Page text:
An Incomparable Wildlife Oasis
This inland delta, where the Okavango River meets the Kalahari Desert, has been called the world’s largest oasis. The Okavango, a tributary of the mighty Zambezi, creates a unique “water in the desert” ecosystem the size of Switzerland, forming floodplains, lagoons, channels, and islands where, as a local brochure says, “if you see 10 percent of what sees you, it’s an exceptional day.”
A magnet for wildlife since time immemorial, it is also a magnet for safari connoisseurs who – like the European explorer David Livingstone in 1849 – come for the chance to travel deep into the continent in search of untamed Africa. The bird life is second to none, and there are legions of elephants, zebras, buffalos, giraffes, and hippos.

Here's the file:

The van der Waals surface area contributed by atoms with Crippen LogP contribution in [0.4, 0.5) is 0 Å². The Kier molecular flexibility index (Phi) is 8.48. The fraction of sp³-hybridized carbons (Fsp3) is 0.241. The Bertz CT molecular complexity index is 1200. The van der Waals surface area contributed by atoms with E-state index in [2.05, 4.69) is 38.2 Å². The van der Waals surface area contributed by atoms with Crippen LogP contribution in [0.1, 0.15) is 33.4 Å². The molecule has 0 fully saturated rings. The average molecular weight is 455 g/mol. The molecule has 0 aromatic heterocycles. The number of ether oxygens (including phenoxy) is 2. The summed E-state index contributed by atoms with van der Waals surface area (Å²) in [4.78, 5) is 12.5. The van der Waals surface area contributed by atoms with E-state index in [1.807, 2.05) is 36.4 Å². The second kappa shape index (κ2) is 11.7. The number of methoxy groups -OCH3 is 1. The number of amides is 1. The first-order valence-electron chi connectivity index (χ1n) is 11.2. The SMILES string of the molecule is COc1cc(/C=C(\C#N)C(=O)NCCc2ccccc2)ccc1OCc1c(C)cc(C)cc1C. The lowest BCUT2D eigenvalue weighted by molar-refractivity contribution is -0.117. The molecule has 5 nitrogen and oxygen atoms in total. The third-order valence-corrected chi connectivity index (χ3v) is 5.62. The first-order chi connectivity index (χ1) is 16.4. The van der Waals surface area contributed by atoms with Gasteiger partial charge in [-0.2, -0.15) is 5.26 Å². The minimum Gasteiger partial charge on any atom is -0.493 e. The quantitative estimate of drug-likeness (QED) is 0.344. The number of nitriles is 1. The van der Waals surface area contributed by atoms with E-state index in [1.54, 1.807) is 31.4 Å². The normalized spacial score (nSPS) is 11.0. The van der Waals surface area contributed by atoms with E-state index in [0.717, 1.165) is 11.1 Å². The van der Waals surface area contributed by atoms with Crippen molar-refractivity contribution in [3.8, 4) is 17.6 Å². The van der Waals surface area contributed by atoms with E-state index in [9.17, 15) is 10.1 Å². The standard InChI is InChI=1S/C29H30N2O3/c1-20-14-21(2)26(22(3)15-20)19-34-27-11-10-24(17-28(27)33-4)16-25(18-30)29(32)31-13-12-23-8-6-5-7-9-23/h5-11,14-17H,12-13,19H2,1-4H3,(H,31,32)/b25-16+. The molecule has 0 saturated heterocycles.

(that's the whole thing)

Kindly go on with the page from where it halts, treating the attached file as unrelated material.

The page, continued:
As you glide through a labyrinth of papyrus-fringed and lily-covered waterways in the traditional mokoro dugout canoe or explore its islands and islets on foot, you’re immersed in a lush, otherworldly environment of teeming colors and sounds.
On the delta’s eastern fringes is the Moremi Wildlife Reserve, whose remarkable landscapes are some of the most scenic in southern Africa. Together they are a magical environment, understood by no one so well as Soren Lindstrom, the area’s safari guide extraordinaire. His comfortable mobile camp stays one step ahead of you (moving to strategic sites with names like Xaxanaxa, overlooking a hippo pool) as you float, walk, and jeep around one of the leading wildlife areas of southern Africa.